Year After Irene, Westhampton Beach Hatches Emergency Shelter Plan

The Westhampton Beach Village Board will set up it's own emergency shelter, if another storm hits the area.

Just about a year after  hit, sending area residents from their homes to the in Hampton Bays, the Village of Westhampton Beach discussed plans to set up it's own emergency shelter at the  if another catastrophic storm hits.

The idea of a local shelter had been on the mind of Mayor Conrad Teller since Irene. Just days after the storm, Teller told Patch that a shelter is something that the village should explore

To date, the village has relied on the Town of Southampton and the Red Cross to designate and operate shelter locations, however, because the Red Cross  is overwhelmed, they have been slow to respond to Westhampton Beach's needs, according to village officials. 

Police Chief Ray Dean said that during Irene, the village office was flooded with calls from Dune Road residents, who were evacuated as they often are during large storms, trying to find a place to go.  

"We can't tell people to evacuate and not have a place for them to go," said Chief of Police Raymond Dean.

By having a Westhampton Beach Village shelter in place, Dean said the village won't have to rely on the Red Cross or Southampton's Shelter which is about 14 miles away from Dune Road.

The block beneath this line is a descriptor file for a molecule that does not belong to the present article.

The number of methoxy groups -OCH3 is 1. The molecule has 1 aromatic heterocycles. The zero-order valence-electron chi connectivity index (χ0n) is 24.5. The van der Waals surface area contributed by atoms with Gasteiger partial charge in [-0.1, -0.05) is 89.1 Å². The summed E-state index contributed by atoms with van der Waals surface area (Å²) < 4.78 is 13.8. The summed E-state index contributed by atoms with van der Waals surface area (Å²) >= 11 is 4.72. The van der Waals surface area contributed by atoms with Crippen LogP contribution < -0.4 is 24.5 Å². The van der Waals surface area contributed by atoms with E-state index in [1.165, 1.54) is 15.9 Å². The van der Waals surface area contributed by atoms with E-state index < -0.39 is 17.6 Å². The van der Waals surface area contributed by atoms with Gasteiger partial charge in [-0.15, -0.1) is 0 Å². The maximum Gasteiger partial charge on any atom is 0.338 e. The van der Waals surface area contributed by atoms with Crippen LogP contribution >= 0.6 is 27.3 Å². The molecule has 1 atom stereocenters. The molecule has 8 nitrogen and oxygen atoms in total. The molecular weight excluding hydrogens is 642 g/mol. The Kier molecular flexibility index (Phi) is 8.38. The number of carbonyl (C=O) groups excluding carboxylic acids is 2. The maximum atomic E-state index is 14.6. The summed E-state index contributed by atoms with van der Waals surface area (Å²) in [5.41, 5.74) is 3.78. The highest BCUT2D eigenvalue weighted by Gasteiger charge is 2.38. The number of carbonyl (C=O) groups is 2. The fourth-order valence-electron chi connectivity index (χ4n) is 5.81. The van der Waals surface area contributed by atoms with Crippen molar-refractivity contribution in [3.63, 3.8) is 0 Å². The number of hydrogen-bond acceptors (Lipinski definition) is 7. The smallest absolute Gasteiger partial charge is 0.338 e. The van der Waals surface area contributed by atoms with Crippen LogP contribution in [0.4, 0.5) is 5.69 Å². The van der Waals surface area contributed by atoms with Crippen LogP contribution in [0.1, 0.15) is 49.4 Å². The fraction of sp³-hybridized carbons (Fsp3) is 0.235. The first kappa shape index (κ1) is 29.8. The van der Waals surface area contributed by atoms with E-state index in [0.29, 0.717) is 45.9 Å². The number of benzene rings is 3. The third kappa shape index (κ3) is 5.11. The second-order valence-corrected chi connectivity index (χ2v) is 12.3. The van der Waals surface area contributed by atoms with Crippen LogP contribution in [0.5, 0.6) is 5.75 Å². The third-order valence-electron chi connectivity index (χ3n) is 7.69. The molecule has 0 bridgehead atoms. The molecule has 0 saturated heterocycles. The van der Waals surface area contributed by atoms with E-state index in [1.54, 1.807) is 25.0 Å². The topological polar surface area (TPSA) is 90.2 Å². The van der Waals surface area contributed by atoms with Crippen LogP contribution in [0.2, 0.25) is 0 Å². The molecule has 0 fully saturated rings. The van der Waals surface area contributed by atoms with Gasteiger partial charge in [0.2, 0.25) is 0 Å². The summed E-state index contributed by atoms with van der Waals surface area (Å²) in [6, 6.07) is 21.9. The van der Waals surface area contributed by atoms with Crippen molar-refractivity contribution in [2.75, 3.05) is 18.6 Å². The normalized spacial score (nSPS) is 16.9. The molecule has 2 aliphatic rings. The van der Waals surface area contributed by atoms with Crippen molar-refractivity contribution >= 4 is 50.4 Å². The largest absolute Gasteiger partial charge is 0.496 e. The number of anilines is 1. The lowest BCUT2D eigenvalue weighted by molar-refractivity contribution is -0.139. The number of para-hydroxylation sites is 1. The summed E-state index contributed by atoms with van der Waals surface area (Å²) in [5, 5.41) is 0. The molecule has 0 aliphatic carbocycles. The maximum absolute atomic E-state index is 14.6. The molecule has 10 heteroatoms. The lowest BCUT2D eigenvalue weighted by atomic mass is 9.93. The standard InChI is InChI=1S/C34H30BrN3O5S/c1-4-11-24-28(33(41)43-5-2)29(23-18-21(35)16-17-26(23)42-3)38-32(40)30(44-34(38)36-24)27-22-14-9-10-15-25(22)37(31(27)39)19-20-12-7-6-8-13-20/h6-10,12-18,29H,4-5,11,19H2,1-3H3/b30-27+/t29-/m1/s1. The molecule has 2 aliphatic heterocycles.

According to Rebecca Molinaro, the village clerk, the Westhampton Beach shelter will be created in partnership with the school district much like a partnership that has been formed in Sag Harbor. She indicated that the high school already has a generator and the costs of setting up the shelter will be covered by FEMA. 

Mike Radday, superintendent of the Westhampton Beach School District said that the board of education supports the plan.

A resolution to create the shelter is expected to appear on the village's September meeting agenda. 

George Smith August 29, 2012 at 02:56 PM
The Trustees should carefully examine the financial responsibility that they may be assuming by operating an exacuation center. What will it cost to train and deploy Village employees during an emergency situation such as a catastrophic storm. What will it cost to stock the center with emergency food, water and other essentials such as blankets & cots? What insurance liability is the Village assuming by taking resposibility for the health & safety of all the evacuees? Will the evacuation center accomodate only Village residents or provide shelter for the entire school district residents. If it will be open for all evacuees in the area, will the Village of the Dunes, WHB School and Quogue Village share the cost of manning the center?? Has anyone considered why the Red Cross has discontinued an emergency shelter in Westhampton Beach? Was it because there were too few residents seeking shelter in the past? Many of the Dune Road residents probably have no problem going to the Stop & Shop, the many restaurants and the movie theater in Hampton Bays. Why is it so far to go if you need emergency shelter? The Dune Road residents generally choose to go back to the comfort of their other homes since evacuation orders are issued way before the storm is estimated to hit.


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